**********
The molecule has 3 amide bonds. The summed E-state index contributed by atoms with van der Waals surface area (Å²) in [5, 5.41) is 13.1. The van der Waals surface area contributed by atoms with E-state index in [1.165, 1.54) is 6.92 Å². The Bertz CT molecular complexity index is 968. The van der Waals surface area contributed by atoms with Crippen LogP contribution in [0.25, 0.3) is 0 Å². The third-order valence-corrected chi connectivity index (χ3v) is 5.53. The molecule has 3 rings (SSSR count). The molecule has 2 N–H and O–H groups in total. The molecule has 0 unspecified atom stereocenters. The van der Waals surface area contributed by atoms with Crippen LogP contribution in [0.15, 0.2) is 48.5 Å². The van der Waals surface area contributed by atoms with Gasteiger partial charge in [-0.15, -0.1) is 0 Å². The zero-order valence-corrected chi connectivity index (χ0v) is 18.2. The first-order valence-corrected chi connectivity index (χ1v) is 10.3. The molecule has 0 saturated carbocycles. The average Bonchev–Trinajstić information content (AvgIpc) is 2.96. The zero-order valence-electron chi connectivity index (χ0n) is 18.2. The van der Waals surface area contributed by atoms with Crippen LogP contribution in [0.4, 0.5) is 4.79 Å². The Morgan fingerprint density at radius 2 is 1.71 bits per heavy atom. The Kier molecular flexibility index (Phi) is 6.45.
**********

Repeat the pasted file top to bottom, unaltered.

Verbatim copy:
The molecule has 3 amide bonds. The summed E-state index contributed by atoms with van der Waals surface area (Å²) in [5, 5.41) is 13.1. The van der Waals surface area contributed by atoms with E-state index in [1.165, 1.54) is 6.92 Å². The Bertz CT molecular complexity index is 968. The van der Waals surface area contributed by atoms with Crippen LogP contribution in [0.25, 0.3) is 0 Å². The third-order valence-corrected chi connectivity index (χ3v) is 5.53. The molecule has 3 rings (SSSR count). The molecule has 2 N–H and O–H groups in total. The molecule has 0 unspecified atom stereocenters. The van der Waals surface area contributed by atoms with Crippen LogP contribution in [0.15, 0.2) is 48.5 Å². The van der Waals surface area contributed by atoms with Gasteiger partial charge in [-0.15, -0.1) is 0 Å². The zero-order valence-corrected chi connectivity index (χ0v) is 18.2. The first-order valence-corrected chi connectivity index (χ1v) is 10.3. The molecule has 0 saturated carbocycles. The average Bonchev–Trinajstić information content (AvgIpc) is 2.96. The zero-order valence-electron chi connectivity index (χ0n) is 18.2. The van der Waals surface area contributed by atoms with Crippen LogP contribution in [0.4, 0.5) is 4.79 Å². The Morgan fingerprint density at radius 2 is 1.71 bits per heavy atom. The Kier molecular flexibility index (Phi) is 6.45.